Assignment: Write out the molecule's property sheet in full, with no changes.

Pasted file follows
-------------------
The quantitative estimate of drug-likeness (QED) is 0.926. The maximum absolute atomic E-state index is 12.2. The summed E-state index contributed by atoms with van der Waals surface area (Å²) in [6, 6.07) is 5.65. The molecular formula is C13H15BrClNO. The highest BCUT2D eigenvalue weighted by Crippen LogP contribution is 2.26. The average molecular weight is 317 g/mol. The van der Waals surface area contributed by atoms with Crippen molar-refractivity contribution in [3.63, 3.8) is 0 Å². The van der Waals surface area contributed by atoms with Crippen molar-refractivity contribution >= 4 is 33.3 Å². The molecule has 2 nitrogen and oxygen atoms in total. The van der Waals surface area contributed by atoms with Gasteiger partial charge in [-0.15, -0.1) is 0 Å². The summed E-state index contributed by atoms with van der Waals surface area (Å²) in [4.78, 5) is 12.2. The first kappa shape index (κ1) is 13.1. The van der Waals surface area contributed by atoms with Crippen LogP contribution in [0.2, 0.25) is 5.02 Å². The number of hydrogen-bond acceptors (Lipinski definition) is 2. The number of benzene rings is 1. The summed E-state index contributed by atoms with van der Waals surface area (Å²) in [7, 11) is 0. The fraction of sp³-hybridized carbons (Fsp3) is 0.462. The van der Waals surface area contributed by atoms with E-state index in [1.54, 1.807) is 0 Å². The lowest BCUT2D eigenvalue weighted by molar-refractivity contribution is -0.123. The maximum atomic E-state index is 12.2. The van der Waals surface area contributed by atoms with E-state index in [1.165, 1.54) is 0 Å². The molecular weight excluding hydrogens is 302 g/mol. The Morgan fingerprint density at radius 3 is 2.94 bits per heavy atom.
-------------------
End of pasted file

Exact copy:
The quantitative estimate of drug-likeness (QED) is 0.926. The maximum absolute atomic E-state index is 12.2. The summed E-state index contributed by atoms with van der Waals surface area (Å²) in [6, 6.07) is 5.65. The molecular formula is C13H15BrClNO. The highest BCUT2D eigenvalue weighted by Crippen LogP contribution is 2.26. The average molecular weight is 317 g/mol. The van der Waals surface area contributed by atoms with Crippen molar-refractivity contribution in [3.63, 3.8) is 0 Å². The van der Waals surface area contributed by atoms with Crippen molar-refractivity contribution >= 4 is 33.3 Å². The molecule has 2 nitrogen and oxygen atoms in total. The van der Waals surface area contributed by atoms with Gasteiger partial charge in [-0.15, -0.1) is 0 Å². The summed E-state index contributed by atoms with van der Waals surface area (Å²) in [4.78, 5) is 12.2. The first kappa shape index (κ1) is 13.1. The van der Waals surface area contributed by atoms with Crippen LogP contribution in [0.2, 0.25) is 5.02 Å². The number of hydrogen-bond acceptors (Lipinski definition) is 2. The number of benzene rings is 1. The summed E-state index contributed by atoms with van der Waals surface area (Å²) in [7, 11) is 0. The fraction of sp³-hybridized carbons (Fsp3) is 0.462. The van der Waals surface area contributed by atoms with E-state index in [1.54, 1.807) is 0 Å². The lowest BCUT2D eigenvalue weighted by molar-refractivity contribution is -0.123. The maximum atomic E-state index is 12.2. The van der Waals surface area contributed by atoms with E-state index in [1.165, 1.54) is 0 Å². The molecular weight excluding hydrogens is 302 g/mol. The Morgan fingerprint density at radius 3 is 2.94 bits per heavy atom.